—  International  —

USA: Joe Biden’s ‘rational’ foreign policy

- 13 March 2022

The world is commonly referred to as a ‘global village’, in part because all nations are residents of this world and, essentially, neighbours. How nations relate to each other constitutes foreign policy, shaped by a range of factors, including threats, security concerns, alliances, enemies and economic and other interests. So, how can we explain US policy in Afghanistan?

Despite facing harsh criticism during his first year in office, US President Joe Biden is generally said to have a rational foreign policy. It has been characterised as counter-offensive in the US sphere of influence, focusing on Europe, Asia, immigration, and climate. Key issues include the situation in Ukraine, Iran and Afghanistan.

Joe Biden’s first year in office has been interesting. He has carried on making the kind of conflicting statements that were a feature while he was on the campaign trail. He promised that his foreign policy would be like that of the US before President Trump. As president, however, he has proved unpredictable, and some of his actions have been anything but rational.

Joe Biden’s foreign policy on Afghanistan

Then US Ambassador to Afghanistan Zalmay Khalilzad and the Taliban signed an agreement in Qatar on 29 February 2020 to withdraw US troops in May 2021, following repeated calls by President Trump for US forces to return home.

On taking office, President Biden only extended the presence of US troops until 11 September 2021. The military intervention in Afghanistan remains the longest-running US occupation but, despite the presence of troops and the fact that the US deployed a GBU-43/B Massive Ordnance Air Blast (MOAB), also known as the “Mother of All Bombs”, terrorist networks continued to run rampant.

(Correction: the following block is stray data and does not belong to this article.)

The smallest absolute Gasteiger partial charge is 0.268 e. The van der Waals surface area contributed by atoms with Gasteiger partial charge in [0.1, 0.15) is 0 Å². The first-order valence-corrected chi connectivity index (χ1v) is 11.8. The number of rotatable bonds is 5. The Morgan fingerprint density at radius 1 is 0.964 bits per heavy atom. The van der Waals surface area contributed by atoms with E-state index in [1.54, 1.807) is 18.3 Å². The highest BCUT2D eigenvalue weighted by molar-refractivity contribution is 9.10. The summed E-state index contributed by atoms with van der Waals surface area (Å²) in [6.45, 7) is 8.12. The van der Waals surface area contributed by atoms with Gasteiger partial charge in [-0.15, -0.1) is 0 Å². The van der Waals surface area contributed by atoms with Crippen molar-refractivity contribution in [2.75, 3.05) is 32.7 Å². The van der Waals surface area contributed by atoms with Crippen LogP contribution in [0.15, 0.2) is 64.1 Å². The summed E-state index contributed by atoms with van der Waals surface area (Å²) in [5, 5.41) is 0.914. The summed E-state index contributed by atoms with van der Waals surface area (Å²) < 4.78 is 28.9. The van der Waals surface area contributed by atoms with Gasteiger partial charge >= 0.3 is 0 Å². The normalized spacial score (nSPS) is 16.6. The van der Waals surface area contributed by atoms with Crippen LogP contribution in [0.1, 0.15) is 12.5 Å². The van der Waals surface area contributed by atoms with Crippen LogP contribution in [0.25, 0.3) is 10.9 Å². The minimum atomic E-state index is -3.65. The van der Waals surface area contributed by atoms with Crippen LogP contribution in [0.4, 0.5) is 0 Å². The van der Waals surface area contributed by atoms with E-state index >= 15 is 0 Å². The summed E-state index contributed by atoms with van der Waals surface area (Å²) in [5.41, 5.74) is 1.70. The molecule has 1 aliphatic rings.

Both in the final days of the Trump administration – as the US prepared to withdraw its troops from Afghanistan – and in the early days of the Biden presidency, ‘great-power competition’ was raised as the main rationale for the decisions the US made. For Biden, the new stance was explained as putting an end to a so-called perpetual war without a clear goal.

The decisions represented a symbolic end to the war in Afghanistan. President Biden expressed his desire to end the long-running conflict, saving $1 billion a week. He believes that the country cannot be unified and remain under a single government. He said: “It’s the graveyard of empires for good reasons: it’s not easy to unify, number one; and number two, how many more body bags are going to be sent back home?

Biden made no apology for what happened and how many people died in Afghanistan, saying: “There was no way to get out of Afghanistan, after 20 years, easily. Not possible, no matter when you did it. And I make no apologies for what I did. I have a great concern for the women and men who were blown up in the line at the airport by a terrorist attack against them.”  


On 15 August 2021, Afghanistan was captured by the Taliban, and the Haqqani network seized power through military force. Twenty years of achievement and freedom were destroyed.